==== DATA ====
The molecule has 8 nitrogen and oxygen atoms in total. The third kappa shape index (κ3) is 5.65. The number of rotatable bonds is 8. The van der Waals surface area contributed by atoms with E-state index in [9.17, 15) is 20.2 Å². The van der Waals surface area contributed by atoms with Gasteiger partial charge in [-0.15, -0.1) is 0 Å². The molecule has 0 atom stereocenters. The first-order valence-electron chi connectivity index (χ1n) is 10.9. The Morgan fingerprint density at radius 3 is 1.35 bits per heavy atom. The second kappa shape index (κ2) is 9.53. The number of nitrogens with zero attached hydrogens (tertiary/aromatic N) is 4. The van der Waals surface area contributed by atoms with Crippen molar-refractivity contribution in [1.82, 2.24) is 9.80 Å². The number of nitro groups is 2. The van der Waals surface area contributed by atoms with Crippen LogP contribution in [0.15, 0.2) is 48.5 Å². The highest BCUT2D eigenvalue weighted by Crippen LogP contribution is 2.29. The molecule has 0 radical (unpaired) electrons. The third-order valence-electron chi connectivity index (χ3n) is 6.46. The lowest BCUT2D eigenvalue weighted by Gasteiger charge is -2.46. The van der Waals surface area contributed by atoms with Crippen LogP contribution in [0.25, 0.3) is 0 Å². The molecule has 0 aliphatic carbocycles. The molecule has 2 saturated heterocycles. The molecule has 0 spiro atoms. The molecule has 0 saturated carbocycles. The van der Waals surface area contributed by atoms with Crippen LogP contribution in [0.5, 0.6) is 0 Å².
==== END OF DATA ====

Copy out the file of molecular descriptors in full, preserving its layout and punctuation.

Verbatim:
The molecule has 8 nitrogen and oxygen atoms in total. The third kappa shape index (κ3) is 5.65. The number of rotatable bonds is 8. The van der Waals surface area contributed by atoms with E-state index in [9.17, 15) is 20.2 Å². The van der Waals surface area contributed by atoms with Gasteiger partial charge in [-0.15, -0.1) is 0 Å². The molecule has 0 atom stereocenters. The first-order valence-electron chi connectivity index (χ1n) is 10.9. The Morgan fingerprint density at radius 3 is 1.35 bits per heavy atom. The second kappa shape index (κ2) is 9.53. The number of nitrogens with zero attached hydrogens (tertiary/aromatic N) is 4. The van der Waals surface area contributed by atoms with Crippen molar-refractivity contribution in [1.82, 2.24) is 9.80 Å². The number of nitro groups is 2. The van der Waals surface area contributed by atoms with Crippen LogP contribution in [0.15, 0.2) is 48.5 Å². The highest BCUT2D eigenvalue weighted by Crippen LogP contribution is 2.29. The molecule has 0 radical (unpaired) electrons. The third-order valence-electron chi connectivity index (χ3n) is 6.46. The lowest BCUT2D eigenvalue weighted by Gasteiger charge is -2.46. The van der Waals surface area contributed by atoms with Crippen LogP contribution in [0.25, 0.3) is 0 Å². The molecule has 0 aliphatic carbocycles. The molecule has 2 saturated heterocycles. The molecule has 0 spiro atoms. The molecule has 0 saturated carbocycles. The van der Waals surface area contributed by atoms with Crippen LogP contribution in [0.5, 0.6) is 0 Å².